Does where you sit in a restaurant control what you eat?
Whether you get stuck by the noisy door to the kitchen or at that one table that gets hit with a blast of arctic air from the front door, it's easy to see how where you sit might change what you eat. Still, where we sit may have a deeper, less conscious impact on the types of foods we order. It's strange, but it may well be true that the host or hostess who leads us to our seat could be changing the entire way we think about food.
When you go out, do you prefer a high top, a place by the window or a far table tucked away in isolation? Did you know that your choice (or the host's choice) of location can affect more than your ability to people-watch or enjoy the view outside? In fact, some pretty decent research out there (and some of our own observations) seems to show that wherever you get seated will ultimately influence what you eat.
Perhaps the most overt influence location can have on ordering behavior is when guests are allowed to have "their" table. It’s natural for Americans to pick out a seat and declare it theirs by right of having their butt parked in it for an hour or so. This is as true of boardrooms as it is restaurants and can lead to patrons who get their table feeling more comfortable, and more comfortable diners tend to order extra.
A chair by any other name is still a throne
You'll notice that regulars, VIPs and private dining areas often have different chairs than the main dining area. That's because commercial chairs are given a butt rating, which is basically the amount of time your butt can stand to be in the chair before it starts asking the waitstaff for a doggie bag. If you find yourself in a rush to get out without dessert or enjoying your food, it might be because your behind is shouting louder than your taste buds.
Eating to be seen
While focused largely on weight loss, Slim by Design: Mindless Eating Solutions for Everyday Life author Brian Wansink has some interesting thoughts on seating location and food selection. His research shows that people sitting at well-lit tables or near windows often tend to order more healthful items, which may very well be due to a feeling of being watched (and feeling that salads are more societally acceptable than fried chicken) or wanting to set a good impression.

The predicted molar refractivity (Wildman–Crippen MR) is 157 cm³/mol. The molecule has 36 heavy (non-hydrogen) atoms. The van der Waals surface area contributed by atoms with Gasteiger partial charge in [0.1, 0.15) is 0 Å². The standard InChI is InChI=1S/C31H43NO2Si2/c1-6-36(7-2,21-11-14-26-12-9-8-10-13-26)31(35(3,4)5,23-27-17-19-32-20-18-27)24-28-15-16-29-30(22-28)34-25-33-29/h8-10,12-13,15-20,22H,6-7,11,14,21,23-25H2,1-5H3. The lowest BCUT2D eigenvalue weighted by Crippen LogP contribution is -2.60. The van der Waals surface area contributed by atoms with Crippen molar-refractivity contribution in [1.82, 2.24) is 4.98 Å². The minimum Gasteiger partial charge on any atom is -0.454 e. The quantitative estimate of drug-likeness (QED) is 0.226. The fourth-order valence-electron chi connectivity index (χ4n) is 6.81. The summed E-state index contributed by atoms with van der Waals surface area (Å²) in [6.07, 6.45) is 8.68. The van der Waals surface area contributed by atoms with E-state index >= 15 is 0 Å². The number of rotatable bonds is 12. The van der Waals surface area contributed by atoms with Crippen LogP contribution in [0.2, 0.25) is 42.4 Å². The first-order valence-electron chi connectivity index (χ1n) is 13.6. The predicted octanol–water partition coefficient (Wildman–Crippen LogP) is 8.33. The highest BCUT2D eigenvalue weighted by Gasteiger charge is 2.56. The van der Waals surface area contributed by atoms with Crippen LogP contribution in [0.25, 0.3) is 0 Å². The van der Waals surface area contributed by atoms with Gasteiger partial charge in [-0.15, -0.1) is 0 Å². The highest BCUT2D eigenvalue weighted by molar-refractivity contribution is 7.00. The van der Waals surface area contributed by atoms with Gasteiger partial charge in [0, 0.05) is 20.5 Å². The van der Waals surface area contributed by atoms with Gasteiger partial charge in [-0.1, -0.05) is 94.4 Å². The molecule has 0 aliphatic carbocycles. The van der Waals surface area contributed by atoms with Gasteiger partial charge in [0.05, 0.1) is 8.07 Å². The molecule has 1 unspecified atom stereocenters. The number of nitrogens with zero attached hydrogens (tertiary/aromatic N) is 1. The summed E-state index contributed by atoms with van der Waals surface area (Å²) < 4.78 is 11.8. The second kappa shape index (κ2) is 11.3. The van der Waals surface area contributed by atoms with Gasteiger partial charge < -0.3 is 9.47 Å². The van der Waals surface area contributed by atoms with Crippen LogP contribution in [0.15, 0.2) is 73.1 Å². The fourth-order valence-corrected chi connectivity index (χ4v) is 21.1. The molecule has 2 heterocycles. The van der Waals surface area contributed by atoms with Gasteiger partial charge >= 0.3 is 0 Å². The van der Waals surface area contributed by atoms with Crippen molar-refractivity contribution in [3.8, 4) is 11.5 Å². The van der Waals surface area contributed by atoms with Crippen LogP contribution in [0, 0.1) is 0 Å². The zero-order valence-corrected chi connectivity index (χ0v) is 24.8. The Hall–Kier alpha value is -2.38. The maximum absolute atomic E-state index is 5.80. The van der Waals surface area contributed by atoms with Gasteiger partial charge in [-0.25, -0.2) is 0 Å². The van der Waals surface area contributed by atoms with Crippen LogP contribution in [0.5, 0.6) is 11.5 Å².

Also, the data should show that diners who think they can be seen are less likely to order "out-of-character" items, like a macho man drinking a cosmo with a pink umbrella.
Eating to stay hidden
Wansink shows the reverse to be true as well. Diners who sit in darker areas tend to order dessert more often and eat less-healthy options. Again, it's possible that with anonymity comes the "permission" to order what one wants over what one believes they should have.
Another pint with friends
Bars, which are growing larger every year, can also affect what you order. Again, according to Wansink, tables closer to bars order more drinks. This may be because the bar is top of mind, or it might be that because drinkers are closer to the bar, it seems more normal to order additional adult beverages.
Wansink also notes that tables closer to televisions tend to order more fried foods. There's some thought this might be because of television's ability to turn one into a mindless food-ordering zombie (Wansink puts it slightly more scientifically than that), but we think it's also due to the link between sports (which are often on restaurant TVs) and bar food. The association between the two could provide a subliminal craving for "sports food," which the diner then satisfies by ordering something fried.
The sizzle path
The last thing to look out for is sitting near the kitchen in any restaurant that serves a sizzling dish. The theater of the sizzling plate dramatically exiting the kitchen, the sounds of the sizzle, the smell of the food and the hungry look on the lucky recipient are usually enough to persuade those near the plate to order the same thing. In fact, most kitchens know that once the first sizzling dish goes out, if you're close to it, you're going to see the plate and want it. They can then sit back and enjoy the run on their sizzling dish.